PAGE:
If I write about how I feel so light and airy and free from stress, then it is inevitable that Jack will respond by putting a small child in a headlock at church, getting strep throat, smashing a pretty Christmas plate, and wiping diaper cream all over the chair-and-a-half in my bedroom.
I need to internalize this inevitability.
I stayed really calm tonight when he deuced on the basement carpet, tossed baby’s basketball hoop into the Christmas tree, and ate six mini bags of chips. Then he fingerpainted diaper cream all over the upholstery and I lost it.
I called my son a curse word.
Did you know that diaper cream is designed to not be water soluble? It’s designed to block water, meaning that if you want to clean it out of fabric, you can keep dreaming.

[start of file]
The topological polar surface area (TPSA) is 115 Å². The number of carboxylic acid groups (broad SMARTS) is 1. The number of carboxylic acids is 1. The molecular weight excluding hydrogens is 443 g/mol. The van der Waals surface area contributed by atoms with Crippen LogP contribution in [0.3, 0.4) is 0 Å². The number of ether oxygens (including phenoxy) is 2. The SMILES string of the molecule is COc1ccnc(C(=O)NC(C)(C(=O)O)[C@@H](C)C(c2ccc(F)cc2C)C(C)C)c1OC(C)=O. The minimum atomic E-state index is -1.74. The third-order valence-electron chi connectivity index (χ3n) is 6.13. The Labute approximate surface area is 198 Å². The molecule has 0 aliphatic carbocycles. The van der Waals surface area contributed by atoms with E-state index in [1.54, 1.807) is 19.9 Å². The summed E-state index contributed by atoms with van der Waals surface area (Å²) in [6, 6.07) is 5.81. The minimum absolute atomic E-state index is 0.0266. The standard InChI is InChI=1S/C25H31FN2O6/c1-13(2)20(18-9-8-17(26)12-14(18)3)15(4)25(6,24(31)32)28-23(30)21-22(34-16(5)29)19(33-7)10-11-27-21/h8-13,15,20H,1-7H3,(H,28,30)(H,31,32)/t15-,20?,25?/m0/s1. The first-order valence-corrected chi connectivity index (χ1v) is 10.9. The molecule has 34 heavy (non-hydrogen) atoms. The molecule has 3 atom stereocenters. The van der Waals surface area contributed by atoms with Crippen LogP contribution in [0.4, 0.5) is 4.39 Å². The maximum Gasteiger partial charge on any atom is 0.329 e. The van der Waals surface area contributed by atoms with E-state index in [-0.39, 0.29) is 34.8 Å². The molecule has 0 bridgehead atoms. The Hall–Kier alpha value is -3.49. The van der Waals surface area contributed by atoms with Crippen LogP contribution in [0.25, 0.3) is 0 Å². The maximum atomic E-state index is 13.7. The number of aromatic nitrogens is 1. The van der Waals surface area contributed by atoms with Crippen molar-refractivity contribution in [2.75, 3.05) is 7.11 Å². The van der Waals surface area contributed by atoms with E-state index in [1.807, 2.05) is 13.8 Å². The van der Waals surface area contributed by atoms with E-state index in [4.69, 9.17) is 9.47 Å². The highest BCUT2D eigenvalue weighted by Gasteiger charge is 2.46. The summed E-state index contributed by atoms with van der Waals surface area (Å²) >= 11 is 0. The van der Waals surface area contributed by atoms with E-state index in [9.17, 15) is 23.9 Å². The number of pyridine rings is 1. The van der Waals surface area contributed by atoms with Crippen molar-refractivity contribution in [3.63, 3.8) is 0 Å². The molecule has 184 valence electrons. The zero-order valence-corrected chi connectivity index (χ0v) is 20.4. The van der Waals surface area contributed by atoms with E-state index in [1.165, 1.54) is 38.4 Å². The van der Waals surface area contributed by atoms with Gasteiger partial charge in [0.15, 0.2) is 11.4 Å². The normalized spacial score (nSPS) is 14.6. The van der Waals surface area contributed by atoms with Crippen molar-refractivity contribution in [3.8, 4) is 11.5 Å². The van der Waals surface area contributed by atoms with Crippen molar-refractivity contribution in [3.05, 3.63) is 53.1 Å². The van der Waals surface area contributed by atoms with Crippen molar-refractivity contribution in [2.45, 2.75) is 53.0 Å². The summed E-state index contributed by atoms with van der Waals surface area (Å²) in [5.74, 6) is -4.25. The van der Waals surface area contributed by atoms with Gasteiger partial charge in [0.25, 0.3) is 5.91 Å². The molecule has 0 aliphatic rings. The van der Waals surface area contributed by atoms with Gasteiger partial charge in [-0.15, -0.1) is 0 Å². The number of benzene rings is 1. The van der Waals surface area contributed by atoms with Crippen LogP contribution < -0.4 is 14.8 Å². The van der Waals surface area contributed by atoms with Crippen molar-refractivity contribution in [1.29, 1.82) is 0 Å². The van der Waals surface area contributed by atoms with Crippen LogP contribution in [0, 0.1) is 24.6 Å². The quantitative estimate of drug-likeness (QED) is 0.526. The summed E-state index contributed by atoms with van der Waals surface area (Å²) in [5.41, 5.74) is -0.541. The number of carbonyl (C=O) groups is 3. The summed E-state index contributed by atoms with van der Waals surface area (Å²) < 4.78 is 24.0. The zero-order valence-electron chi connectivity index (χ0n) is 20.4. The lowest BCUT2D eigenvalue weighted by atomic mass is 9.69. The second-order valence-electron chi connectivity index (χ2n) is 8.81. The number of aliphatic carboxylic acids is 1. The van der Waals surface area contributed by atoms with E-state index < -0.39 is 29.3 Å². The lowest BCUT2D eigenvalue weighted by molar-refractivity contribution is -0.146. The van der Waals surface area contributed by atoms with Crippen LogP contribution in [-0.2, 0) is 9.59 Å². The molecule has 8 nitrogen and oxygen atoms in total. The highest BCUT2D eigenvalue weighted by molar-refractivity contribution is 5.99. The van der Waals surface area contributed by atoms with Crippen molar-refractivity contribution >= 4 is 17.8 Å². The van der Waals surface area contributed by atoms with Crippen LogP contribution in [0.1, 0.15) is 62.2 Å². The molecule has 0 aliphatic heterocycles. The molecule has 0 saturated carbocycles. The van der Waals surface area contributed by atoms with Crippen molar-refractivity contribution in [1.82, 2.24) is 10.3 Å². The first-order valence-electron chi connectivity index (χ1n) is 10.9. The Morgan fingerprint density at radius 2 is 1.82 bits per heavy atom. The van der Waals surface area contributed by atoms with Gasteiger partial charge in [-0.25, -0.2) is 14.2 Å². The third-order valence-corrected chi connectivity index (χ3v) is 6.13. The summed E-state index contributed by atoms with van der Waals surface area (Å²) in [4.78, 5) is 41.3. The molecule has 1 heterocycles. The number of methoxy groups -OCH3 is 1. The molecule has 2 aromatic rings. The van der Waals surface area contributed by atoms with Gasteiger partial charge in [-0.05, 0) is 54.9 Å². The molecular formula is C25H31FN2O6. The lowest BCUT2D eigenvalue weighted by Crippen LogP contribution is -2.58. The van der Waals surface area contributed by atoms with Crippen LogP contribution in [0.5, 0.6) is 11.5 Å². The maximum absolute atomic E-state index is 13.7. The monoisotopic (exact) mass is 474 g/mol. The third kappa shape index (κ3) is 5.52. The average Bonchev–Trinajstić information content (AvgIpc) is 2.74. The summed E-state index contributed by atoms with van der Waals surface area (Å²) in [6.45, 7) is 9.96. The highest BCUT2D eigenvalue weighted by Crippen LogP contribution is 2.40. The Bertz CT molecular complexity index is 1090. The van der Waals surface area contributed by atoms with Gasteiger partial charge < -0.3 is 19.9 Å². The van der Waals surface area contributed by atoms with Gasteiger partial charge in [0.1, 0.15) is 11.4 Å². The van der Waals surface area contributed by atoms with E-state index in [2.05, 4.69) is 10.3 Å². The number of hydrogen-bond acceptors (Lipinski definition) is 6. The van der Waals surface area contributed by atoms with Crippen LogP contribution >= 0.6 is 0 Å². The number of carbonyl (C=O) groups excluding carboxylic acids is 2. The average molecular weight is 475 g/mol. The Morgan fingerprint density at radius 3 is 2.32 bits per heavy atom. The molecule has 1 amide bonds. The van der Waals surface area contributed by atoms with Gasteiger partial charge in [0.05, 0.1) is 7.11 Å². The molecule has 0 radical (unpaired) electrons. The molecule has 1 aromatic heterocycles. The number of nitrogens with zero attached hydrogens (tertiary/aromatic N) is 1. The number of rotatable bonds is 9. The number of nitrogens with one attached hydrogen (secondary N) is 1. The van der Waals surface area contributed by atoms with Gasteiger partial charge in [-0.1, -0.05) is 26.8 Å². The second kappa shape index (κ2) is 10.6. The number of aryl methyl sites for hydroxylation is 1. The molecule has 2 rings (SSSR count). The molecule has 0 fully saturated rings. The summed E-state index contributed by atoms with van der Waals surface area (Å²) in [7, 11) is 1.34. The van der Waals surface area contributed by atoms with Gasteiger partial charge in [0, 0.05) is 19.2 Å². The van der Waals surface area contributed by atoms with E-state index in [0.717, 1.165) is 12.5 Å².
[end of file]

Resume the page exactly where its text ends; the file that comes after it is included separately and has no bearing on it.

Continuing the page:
As long as I’m confessing scandalous things, I put the baby down for an early nap today and spent the morning reading A Christmas Carol by the fire, totally not caring about the Big List of Things That Need Doing. Also, I was inhaling some amazing popcorn at the time, a la the Pioneer Woman. That last bit is an important part of getting a good visual on my tableau of scandal, don’t you agree?
I’m not sure how it took me until my middle thirties to recognize that Charles Dickens has one of the best literary voices of anyone, anywhere. I mean, he is so readable. I didn’t think so in high school. Or even in college. Now, however, I find him brilliant.
A Christmas Carol is so much more than the abbreviated Disney and Muppet versions they churn out every few years. Dickens invented the trope of the Ghosts of Christmas Past, Present, and Future. He painted, with words, Jacob Marley’s face as the door knocker and he did it with a deft hand at imagery and dialogue. There is a depth to the unabridged story.
There is some value in reading it as a grown up, when it can effectively resonate with one’s own life experience. It’s also nice to read it on a cushion by the fire, with some buttered and sugared up popcorn handy, while disregarding one’s To Do List.